National Redemption Day in Liberia Date in the current year: April 12, 2017

National Redemption Day in Liberia National Redemption Day is a Liberian holiday celebrated on April 12. It commemorates the anniversary of the 1980 coup d’etat led by Samuel Doe and the establishment of Liberia’s Second Republic.

The Republic of Liberia was established in 1847 by former African American slaves and their free black descendants. Between 1847 and 1980, the country was dominated by the small minority of Americo-Liberians who were generally richer and more powerful than the indigenous people of Liberia.

The situation changed on April 12, 1980, when a group of soldiers led by Master Sergeant Samuel Doe, whose family belonged to the indigenous Krahn people, killed President William R. Tolbert Jr. and 26 of his supporters. Ten days later, Doe publicly executed 13 members of the Cabinet. After the coup, he assumed the rank of general and established a People’s Redemption Council to rule the country. The anniversary of the coup was declared a national holiday called National Redemption Day.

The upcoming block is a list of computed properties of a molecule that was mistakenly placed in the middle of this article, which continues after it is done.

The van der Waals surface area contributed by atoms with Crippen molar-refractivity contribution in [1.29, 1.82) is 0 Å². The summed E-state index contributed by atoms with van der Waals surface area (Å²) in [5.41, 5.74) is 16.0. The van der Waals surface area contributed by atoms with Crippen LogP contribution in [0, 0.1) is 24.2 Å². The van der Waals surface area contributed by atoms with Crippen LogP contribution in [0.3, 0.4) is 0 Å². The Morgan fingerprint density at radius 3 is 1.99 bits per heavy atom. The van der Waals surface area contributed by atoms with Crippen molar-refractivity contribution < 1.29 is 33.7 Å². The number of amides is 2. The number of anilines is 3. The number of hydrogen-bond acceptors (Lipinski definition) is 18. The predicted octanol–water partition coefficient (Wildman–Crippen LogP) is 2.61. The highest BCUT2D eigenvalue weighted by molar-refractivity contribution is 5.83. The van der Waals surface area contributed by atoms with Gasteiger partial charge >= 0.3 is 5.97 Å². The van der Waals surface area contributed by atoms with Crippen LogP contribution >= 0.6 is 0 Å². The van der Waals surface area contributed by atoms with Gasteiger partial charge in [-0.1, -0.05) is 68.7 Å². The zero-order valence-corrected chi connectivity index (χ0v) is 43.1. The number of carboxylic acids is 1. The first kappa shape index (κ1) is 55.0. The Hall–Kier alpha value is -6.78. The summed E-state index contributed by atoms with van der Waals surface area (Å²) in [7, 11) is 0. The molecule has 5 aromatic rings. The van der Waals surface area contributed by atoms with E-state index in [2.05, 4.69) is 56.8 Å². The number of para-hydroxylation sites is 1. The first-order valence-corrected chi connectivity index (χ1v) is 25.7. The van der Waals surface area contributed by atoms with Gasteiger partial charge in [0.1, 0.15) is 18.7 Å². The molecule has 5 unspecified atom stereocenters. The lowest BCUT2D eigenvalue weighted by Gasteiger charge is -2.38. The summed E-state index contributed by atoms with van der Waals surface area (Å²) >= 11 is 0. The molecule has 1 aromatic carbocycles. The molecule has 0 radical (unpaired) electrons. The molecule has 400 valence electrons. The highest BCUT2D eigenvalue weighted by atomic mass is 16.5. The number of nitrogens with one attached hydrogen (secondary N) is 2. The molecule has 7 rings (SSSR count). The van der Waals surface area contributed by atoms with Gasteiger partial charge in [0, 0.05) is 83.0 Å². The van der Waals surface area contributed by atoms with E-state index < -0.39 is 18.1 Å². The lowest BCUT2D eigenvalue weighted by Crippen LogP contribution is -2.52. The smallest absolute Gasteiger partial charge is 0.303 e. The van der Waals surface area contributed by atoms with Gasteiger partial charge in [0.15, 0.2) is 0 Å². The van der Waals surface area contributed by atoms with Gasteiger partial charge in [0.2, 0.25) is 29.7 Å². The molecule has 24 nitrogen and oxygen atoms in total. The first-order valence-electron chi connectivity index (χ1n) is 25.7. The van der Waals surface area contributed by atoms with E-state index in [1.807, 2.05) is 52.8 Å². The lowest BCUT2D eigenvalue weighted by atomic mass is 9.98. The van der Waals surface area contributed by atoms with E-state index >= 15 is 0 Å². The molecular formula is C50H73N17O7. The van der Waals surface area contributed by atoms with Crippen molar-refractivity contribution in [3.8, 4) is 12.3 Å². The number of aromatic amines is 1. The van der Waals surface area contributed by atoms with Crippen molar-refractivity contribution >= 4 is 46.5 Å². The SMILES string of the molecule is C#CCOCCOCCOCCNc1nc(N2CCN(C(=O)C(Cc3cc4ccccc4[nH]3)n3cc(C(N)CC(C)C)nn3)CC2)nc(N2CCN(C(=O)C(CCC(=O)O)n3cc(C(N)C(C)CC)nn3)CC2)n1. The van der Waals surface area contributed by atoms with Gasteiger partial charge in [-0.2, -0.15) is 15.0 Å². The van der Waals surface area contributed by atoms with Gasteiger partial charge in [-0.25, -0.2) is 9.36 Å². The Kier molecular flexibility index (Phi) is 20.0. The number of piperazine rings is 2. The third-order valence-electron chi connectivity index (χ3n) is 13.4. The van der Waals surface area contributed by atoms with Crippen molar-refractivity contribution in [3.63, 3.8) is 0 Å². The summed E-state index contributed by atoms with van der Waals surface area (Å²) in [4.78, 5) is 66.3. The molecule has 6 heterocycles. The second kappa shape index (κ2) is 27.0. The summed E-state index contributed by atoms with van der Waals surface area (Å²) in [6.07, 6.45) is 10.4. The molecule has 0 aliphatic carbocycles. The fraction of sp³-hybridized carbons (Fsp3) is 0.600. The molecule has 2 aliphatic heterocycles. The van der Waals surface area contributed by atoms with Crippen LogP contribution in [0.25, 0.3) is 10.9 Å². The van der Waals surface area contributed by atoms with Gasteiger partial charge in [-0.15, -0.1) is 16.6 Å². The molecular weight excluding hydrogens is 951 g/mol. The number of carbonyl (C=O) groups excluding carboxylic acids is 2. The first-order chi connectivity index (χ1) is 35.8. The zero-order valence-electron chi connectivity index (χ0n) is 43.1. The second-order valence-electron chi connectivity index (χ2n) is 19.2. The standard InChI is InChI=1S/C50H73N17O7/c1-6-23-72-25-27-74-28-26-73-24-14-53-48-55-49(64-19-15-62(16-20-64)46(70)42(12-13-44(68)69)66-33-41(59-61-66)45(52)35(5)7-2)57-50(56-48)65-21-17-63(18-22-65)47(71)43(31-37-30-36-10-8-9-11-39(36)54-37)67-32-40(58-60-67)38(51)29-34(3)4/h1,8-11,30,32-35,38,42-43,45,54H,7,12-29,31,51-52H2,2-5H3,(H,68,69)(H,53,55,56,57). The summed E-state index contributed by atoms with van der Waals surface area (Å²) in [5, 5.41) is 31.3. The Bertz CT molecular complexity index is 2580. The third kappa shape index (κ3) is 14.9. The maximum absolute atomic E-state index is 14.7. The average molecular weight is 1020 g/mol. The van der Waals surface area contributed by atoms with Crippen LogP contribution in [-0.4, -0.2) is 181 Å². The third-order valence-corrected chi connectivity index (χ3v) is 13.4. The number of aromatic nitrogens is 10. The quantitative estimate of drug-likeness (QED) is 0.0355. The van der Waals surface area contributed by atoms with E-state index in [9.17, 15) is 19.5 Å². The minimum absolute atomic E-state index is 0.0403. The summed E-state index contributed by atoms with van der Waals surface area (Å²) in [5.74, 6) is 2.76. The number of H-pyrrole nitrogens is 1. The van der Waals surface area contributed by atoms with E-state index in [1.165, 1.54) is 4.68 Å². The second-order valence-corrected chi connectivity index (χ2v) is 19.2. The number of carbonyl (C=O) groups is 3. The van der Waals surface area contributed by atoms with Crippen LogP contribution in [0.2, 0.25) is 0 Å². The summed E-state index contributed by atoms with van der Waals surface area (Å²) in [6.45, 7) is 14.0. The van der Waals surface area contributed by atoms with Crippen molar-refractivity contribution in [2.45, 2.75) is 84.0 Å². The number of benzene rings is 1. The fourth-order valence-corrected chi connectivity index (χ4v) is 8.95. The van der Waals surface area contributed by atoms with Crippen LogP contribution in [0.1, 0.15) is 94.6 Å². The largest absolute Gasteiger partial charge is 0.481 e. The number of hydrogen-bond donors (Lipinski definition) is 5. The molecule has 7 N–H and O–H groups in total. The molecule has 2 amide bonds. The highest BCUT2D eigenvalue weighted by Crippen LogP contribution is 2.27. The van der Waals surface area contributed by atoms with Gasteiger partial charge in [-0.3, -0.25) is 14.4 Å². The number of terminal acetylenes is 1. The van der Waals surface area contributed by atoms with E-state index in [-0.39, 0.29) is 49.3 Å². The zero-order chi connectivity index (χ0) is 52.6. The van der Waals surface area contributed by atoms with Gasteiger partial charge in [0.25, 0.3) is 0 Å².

Doe’s coup was initially met with enthusiasm by the indigenous Liberian population, but the support was short-lived. The new government was ill prepared to rule. Besides, Doe’s presidency was characterized by increased repression. In 1989, the First Liberian Civil War broke out, and in 1990 Doe was murdered.

National Redemption Day is no longer a public holiday, but it is still marked by some of Doe’s supporters. For his opponents, this is the day of mourning over the victims of the 1980 coup and Doe’s regime.

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National Redemption Day in Liberia, holidays in Liberia, 1980 coup in Liberia, Samuel Doe